Catholic homily for the 2nd Sunday of Easter Year B (Divine Mercy Sunday) (6)

Catholic homily for the 2nd Sunday of Easter Year B (Divine Mercy Sunday)

Theme: God’s Love and Mercy

By: Fr. Cyril Unachukwu CCE


Homily for Sunday April 11 2021

The Easter Event form part of the most profound expression of God’s Love and Mercy. We were disobedient and insubordinate. We damaged our relationship with God through our wrong choices. We bruised and disfigured the priceless beauty we possess within us which was given to us freely by God. We moved far away from God. Even in this gross expression of waywardness, God came in search for us and offered the needed sacrifice that we may regain our freedom. By the Resurrection of Christ we were reborn and re-instated to the dignity of sons and daughters of God! On the face of the glorious and risen Lord, we behold the radiance of God’s love and mercy that breaks all barriers! The Merciful Countenance of God changed our whole story for good. Lord, be merciful to us; Amen.

The Second Sunday of Easter is also known as the Divine Mercy Sunday. This title dates back to the year 2000 and to the saintly Pope John Paul II who established the celebration of the Divine Mercy Sunday at the occasion of the Canonization of Saint Faustina Kowalska on the 30th of April 2000. To speak of Divine Mercy is partly to speak of God’s foundational identity in His relationship with the men and women of every age and generation. In this light, we can acclaim with Pope Francis that “the Name of God is Mercy.” _Misericordia_ (i.e. Mercy) summarises humanity’s journey with God in the History of Salvation. Humanly speaking, mercy is the natural consequence of love. Hence, it is also right to say that the Divine Mercy is the natural consequence of God’s Love which is by nature Divine – “God is love!” (1 John 4:8). This Mercy of God, which had always guided the course of History, was made most visible and palpable in the life and mission of Christ, especially in the Paschal Mysteries of His Suffering, Death and Resurrection; “Jesus Christ is the face of the Father’s mercy.” God continues to make this Mercy perennially available and accessible to us by the merits of Christ and by the power of the Holy Spirit. The experience of the Divine Mercy transforms! This was the story of the early followers of Christ as we heard in the First Reading of today (Acts 4:32-35); “the whole group of believers was united heart and soul… none of their members was ever in want.” An experience of the Divine Mercy re-defines us to begin to live in the terms of the spiritual and corporal works of mercy, namely: to instruct the ignorant, to counsel the doubtful, to admonish the sinners, to bear patiently those who wrong us, to forgive offenses, to comfort the afflicted and to pray for the living and the dead – to feed the hungry, to give water to the thirsty, to clothe the naked, to shelter the homeless, to visit the sick, to visit the imprisoned or ransom the captive and to bury the dead. These were the particular virtues and style of life that transformed the apostolic Christian community of the First Reading into a sphere of integral human edification and a family of brothers and sisters in Christ. The Risen Lord remained their one source of strength, who never fails to bequeath His peace upon us.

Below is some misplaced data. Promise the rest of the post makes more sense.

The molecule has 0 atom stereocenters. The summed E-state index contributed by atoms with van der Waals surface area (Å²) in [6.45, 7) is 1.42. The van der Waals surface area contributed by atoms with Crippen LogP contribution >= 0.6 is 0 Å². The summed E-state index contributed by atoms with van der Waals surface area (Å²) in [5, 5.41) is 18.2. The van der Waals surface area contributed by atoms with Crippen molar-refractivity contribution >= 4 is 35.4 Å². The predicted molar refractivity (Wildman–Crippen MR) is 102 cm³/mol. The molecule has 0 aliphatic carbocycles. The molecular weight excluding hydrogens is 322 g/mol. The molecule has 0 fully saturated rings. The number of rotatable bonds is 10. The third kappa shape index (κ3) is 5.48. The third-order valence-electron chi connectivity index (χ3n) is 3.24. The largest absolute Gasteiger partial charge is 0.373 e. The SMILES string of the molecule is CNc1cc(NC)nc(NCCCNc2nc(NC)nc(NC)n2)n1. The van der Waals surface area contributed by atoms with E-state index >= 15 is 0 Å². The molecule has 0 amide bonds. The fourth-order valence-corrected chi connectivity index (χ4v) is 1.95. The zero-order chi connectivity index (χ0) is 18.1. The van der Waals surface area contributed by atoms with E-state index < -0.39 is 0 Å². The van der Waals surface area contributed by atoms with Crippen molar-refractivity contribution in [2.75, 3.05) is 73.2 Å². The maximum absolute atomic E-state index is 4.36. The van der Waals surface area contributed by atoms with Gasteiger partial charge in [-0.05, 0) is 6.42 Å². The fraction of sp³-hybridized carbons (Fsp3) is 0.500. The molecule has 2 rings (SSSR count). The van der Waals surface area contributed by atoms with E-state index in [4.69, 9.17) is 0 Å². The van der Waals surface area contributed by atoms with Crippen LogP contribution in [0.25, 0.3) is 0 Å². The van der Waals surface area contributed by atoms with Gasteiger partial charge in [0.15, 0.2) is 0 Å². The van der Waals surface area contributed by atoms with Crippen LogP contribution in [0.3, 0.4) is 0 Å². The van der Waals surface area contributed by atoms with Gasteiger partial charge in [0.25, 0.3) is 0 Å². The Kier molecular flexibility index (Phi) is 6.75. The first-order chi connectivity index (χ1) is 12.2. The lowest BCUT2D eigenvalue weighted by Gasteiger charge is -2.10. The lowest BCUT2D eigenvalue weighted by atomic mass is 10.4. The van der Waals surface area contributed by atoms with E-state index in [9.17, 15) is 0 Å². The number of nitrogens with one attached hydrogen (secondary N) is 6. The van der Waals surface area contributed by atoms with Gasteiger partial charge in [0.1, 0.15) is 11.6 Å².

Central to the message which God revealed to Saint Faustina is the link between mercy and peace; between Divine Mercy and World Peace; “humanity will not find peace until it turns trustfully to Divine Mercy.” In the Gospel Reading of today (John 20:19-31), we heard of that special encounter between the Resurrected Lord and His disciples in which He gave them a most precious gift “Peace be with you.” And further still He said to them, giving them the power to substantially make the Mercy of God present wherever they are; “receive the Holy Spirit. For those whose sins you forgive, they are forgiven; for those whose sins you retain, they are retained.” Where there is peace, there is also mercy! Mercy breeds peace! _Misericordia et Pax_ convertuntur (Mercy and peace go together). The world is in need of peace! We all are individually and collectively in need of peace! Likewise, the world is in need of Divine Mercy! And individually and collectively we are in need of Divine Mercy! God is ever ready to show us mercy. He is never tired of letting His merciful countenance fall upon on us. We must also be ready and open to receive and make flourish in us this precious gift of God. This is one of the concrete signs that we are the people of the Resurrection. The Mercy of God brings us peace! For this peace to reach the ends of the earth, we must also learn to be merciful; to be agents of mercy in works and deeds! The many wars in the world; the many acrimonies, disunity, inequality and tensions in our relationships could be traced back to the unreadiness in our hearts to be merciful to our brothers and sisters. The more we cease being merciful towards others, the more we close the door against ourselves to a better and more profound and fruitful experience of God’s mercy; and the farther we move from peace. The more we open ourselves to the Divine Mercy, the more victorious we are and the more we portray that we truly believe in Christ. In the words of the Second Reading (I John 5:1-6) “whoever believes that Jesus is the Christ… has already overcome the world.” The Mercy of God defines us!

God of mercy and compassion, look with pity upon us and upon the whole world. May the power of Your mercy transform us and may our experience of Your Mercy make us merciful towards others and the agents of peace in the world; Amen. Happy Sunday; Fr Cyril CCE

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